Only after Luc’s arrival into this world did Monsieur le Docteur make it to the château. Early into the process of labor, while I was still on my feet and moving around to help gravity pull things along, and while Randall and I were still joking and bantering and praying, in other words before I assumed the kneeling-on-top-of-the-bed-singing-like-a-large-mermaid posture, I conspired with my midwife about the delivery itself. Christine and I plotted that, if everything proceeded as smoothly as it had to this point, we could simply skip calling my doctor. Eyes low, voice restrained, Christine said she was legally required to call him, but wouldn’t do so any earlier than necessary, and kidded she’d summon the doctor the moment we would hear our baby squeal. And sure enough, only after Christine placed our little boy in my arms did the doctor walk in. He made his obligatory surveillance of things, congratulated Randall and me, took a good look at our delicate baby, signed his name, smiled for our family photos, and returned to his home and to his slumber. Then ah, that familiar welling up of maternal satisfaction and breast milk.
Just in that moment when I was feeling competent – I’m now a mother of four? – the next nurse, the one responsible for our baby’s care (weighing, cleaning, swabbing yellow antibiotic ointment around his eyes) entered the room and turned to me, asking, “Do you have your baby’s layette? Diapers? Body bath? Cotton swabs? Lotion? Head cap? Mittens?”
Non. I had one long-legged newborn onesie, but none of the rest of the above. Hadn’t the hospitals I’d delivered in before provided those basics? Like party favors?
“Bon, alors. . .and for yourself, Madame? Makeup? Postnatal creams? Jewelry? Fresh clothing to greet your visitors? Your peignoir, perhaps?”
Uh. Um. Non. Encore non. I had none. I did have an overnight bag with a toothbrush and soap, though, and this fetching men’s XL checkered flannel nightshirt the nurse couldn’t have helped taking note of. You see, well, as gruesome as it must sound, I’d sort of planned on sleeping most of the day. In those very clothes. If no one minded.
“Was I supposed to have brought a . . . a peignoir?” Did I even have a peignoir? Do women in this century for that matter, reputable women that is, honestly have peignors? What else had I forgotten to bring, I wondered, what other deficit suddenly singled me out as a hillbilly? What? No fluffy high heeled slippers? No powdered wig? No corset? I was sponging up sweat as it now pooled in every possible ravine of my physique. The yokel in me blushed, and I readjusted the greasy-sweaty whale spout up-do I suddenly remembered I was sporting.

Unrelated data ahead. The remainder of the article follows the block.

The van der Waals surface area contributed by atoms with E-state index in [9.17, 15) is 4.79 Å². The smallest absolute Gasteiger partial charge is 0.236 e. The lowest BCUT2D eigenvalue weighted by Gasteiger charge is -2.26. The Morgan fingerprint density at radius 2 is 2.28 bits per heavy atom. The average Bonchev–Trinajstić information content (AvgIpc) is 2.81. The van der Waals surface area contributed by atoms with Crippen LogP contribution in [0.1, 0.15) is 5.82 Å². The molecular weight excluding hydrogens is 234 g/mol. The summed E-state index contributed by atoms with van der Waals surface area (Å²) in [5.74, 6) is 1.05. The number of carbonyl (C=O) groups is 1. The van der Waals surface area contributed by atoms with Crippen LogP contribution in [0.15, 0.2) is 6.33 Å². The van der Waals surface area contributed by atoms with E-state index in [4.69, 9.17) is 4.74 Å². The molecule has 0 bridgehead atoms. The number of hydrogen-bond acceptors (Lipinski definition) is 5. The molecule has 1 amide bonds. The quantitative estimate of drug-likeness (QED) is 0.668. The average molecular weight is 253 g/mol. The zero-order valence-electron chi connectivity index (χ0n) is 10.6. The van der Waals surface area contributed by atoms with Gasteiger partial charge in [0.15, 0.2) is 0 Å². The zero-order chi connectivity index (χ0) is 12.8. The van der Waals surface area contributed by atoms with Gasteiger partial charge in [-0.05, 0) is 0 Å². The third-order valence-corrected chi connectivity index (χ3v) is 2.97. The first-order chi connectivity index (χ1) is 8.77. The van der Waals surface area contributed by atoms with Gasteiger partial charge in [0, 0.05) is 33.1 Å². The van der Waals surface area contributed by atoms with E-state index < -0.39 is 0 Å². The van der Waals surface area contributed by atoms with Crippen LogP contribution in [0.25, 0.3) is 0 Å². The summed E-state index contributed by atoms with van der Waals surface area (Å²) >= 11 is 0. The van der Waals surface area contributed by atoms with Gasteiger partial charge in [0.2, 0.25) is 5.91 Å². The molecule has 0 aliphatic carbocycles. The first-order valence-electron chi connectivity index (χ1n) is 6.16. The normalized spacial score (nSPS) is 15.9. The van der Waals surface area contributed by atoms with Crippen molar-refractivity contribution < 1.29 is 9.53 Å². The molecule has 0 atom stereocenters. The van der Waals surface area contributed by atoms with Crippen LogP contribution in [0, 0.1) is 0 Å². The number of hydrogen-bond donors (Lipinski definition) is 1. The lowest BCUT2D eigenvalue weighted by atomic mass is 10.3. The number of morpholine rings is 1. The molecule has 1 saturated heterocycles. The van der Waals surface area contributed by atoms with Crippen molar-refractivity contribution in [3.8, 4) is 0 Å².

“Well, most women do bring lovely postnatal lingerie and clothing, Madame. You know, of course, to celebrate the return of their prenatal body. It’s customary. You might want to note that the photographer makes his rounds in the early hours,” she tapped at her wristwatch, “which is when the natural light is best. Maybe you will want to be presentable, Madame. You will, as you know, receive today.” She smiled. The yokel smiled back but also gaped inside at the word: recevoir.
Recevoir?! Présentable? Photographe? In the flurry and quiet thrill of giving new life to this world, somehow I’d totally misunderstood: in Versailles I couldn’t just deliver and then hunker down as I had in Norway in an amoeba-like shapeless spread for three formless and blissful days. And without a trace of lace.
No. I had delivered. So here I would recevoir, or receive my public.
The pattern had been set at least as early as Marie Antoinette, I reasoned, who had given birth in her château with the entire royal family and the whole court as audience. The birth as well as the product of the birth, of course, had to be demonstrated, authenticated, and celebrated by a stadium full of witnesses and well-wishers, kind of a one-stop package deal.
And because in Versailles what was still is, I, the delivered mother needed to present myself and my baby to the visiting entourage and the planned paparazzi.
I had Randall run home to grab lipstick, pearls and something in silk.